A typical compound falling within such structure defined by the present invention can be expressed by the following general formula (1): ##STR1##
In the above formula (1), F represents a fluorophore. Examples of the fluorophore include a number of atomic groups or functional groups containing π-electron systems. Preferred fluorophores include naphtyl, anthryl, pyrenyl and phenanthryl, which can be expressed by the following structural formulas (2), (3), (4) and (5), respectively. ##STR2##
The fluorophore-forming atomic or functional groups can be substituted ones as long as the substituent(s) do not adversely affect the fluorescence. For example, the substitution with sulfonic acid group(s) is preferable, particularly when the compound is to be dissolved in an aqueous fluid for the detection of saccharides contained therein, as it imparts the compound with water-solubility. The most preferred fluorophore is examplified by anthryl.
In the formula (1), R, combined with the nitrogen atom, denotes a lower aliphatic or aromatic functional group. In general R is an alkyl group having 1 to 4 carbon atoms, i.e. methyl, ethyl, propyl or butyl, or phenyl group.
In the formula (1), m is 0, 1 or 2. Thus the nitrogen atom in the compound of the present invention is disposed in the vicinity of the boronic acid moiety and the nitrogen atom is combined, through methylene group or ethylene group or directly, at the ortho position of the phenylboronic acid. Preferably m is i and thus the nitrogen is combined with the phenyl group through a methylene group.
In the formula (1), n is also 0, 1 or 2 where n+m is an integer of 2 or 3. Thus the nitrogen atom and the boronic acid are positioned not so far from the fluorophore. Preferably n is 1.
The phenyl group composing the phenylboronic acid may be substituted with an appropriate substituent or substituents as long as such substitution does not adversely affect the fluorescence. Examples of substituents are methyl, ethyl, propyl, butyl, phenyl, methoxy, ethoxy, butoxy and phenoxy groups.
The compound of the present invention as expressed by the formula (1) contains a fluorophore in its molecular structure but does not emit fluorescence in the absence of saccharides. It is understood this is because the fluorescence of the fluorophore is quenched by the unshared electron pair of the nitrogen atom: The electron of the nitrogen occupies the lowest excited singlet energy state of the fluorophore so as to supress the fluorescence. However, the compound of the present invention emits fluorescence of a high intensity, upon binding to saccharides. This phenomena can be accounted for as follows: The presence of saccharides produces a bond between the nitrogen atom(N) and the boron atom(B) to form a strong complex of the saccharide with the phenylboronic acid compound of the present invention, where the electron deficient boron atom has bound to the electron rich nitrogen. Thus, the unshared electron pair of the nitrogen atom will be utilized for bonding with the boron atom and will not contribute to the fluorescence-quenching electrogen transfer process, thereby expressing the intrinsic fluorescence of the compound.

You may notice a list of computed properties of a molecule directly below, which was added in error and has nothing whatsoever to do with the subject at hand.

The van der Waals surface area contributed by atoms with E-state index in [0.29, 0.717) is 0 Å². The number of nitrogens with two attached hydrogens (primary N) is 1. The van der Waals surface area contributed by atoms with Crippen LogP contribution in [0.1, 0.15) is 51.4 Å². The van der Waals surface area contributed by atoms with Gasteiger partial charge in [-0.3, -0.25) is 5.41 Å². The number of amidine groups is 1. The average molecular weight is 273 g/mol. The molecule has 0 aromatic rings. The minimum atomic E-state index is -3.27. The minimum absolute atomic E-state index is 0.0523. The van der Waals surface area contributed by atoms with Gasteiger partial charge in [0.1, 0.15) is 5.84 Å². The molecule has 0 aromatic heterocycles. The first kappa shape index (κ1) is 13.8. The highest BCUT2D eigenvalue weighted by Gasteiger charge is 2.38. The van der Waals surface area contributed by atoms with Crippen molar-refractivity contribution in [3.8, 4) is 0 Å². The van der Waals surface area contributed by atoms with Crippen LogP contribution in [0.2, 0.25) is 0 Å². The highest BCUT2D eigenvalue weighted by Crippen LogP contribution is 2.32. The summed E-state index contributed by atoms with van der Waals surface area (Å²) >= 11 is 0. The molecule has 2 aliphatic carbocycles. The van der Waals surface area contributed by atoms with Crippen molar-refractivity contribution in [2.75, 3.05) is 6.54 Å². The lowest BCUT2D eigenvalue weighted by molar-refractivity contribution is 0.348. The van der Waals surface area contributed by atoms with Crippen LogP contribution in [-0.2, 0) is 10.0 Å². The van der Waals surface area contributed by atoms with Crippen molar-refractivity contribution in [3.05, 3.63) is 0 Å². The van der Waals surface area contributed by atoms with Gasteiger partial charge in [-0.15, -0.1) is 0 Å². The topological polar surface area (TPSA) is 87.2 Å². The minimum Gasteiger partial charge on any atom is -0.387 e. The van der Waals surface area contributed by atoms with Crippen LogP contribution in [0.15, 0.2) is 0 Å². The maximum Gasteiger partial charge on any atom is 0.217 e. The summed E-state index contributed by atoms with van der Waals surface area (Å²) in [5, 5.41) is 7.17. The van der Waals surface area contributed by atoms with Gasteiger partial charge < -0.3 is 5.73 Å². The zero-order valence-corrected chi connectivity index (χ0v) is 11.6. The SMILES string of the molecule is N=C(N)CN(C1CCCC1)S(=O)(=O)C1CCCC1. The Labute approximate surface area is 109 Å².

A typical compound falling within the formula (1) of the present invention is the following compound of the formula (6), where F (the fluorphore) is anthryl, R is methyl and each of n and m is 1. ##STR3##
This compound features fluorescence of a highly increased intensity in the presence of monosaccharides, such as D-glucose and D-fructose. Thus, the compound is suitable for use in the detection of monosaccharides in general or even a specific monosaccharide. In the detection of a specific monosaccharide from a sample which may contain plural monosaccharides, the sample is generally subject to a pretreatment (e.g. a chromatography) for the separation of the monosaccharides, followed by the detection with the fluorescent compound of the present invention.
The detection with the fluorescent compound of the present invention is performed by adding the compound to the sample and by a photoscopic method, determining the increased intensity of the fluorescence due to the binding of the compound with the saccharide. Alternatively, the detection with the fluorescent compound of the present invention may be conducted by a chromatographic method where the compound of the present invention is supported on a supporting material through which the saccharide-containing sample is passed for the detection based on the increased fluorescent intensity due to the complex of the compound and the saccharide.
In accordance with the concept of the present invention there can also be provided a compound which may selectively bind to a specific saccharide thereby producing a highly increased fluorescence. In particular the present invention provides a fluorescent compound having the following general formula (7): ##STR4##
In the above formula, n and m each denote 0, 1 or 2 with n+m being 2 or 3, F represents a fluorophore and R represents a lower aliphatic or aromatic functional group.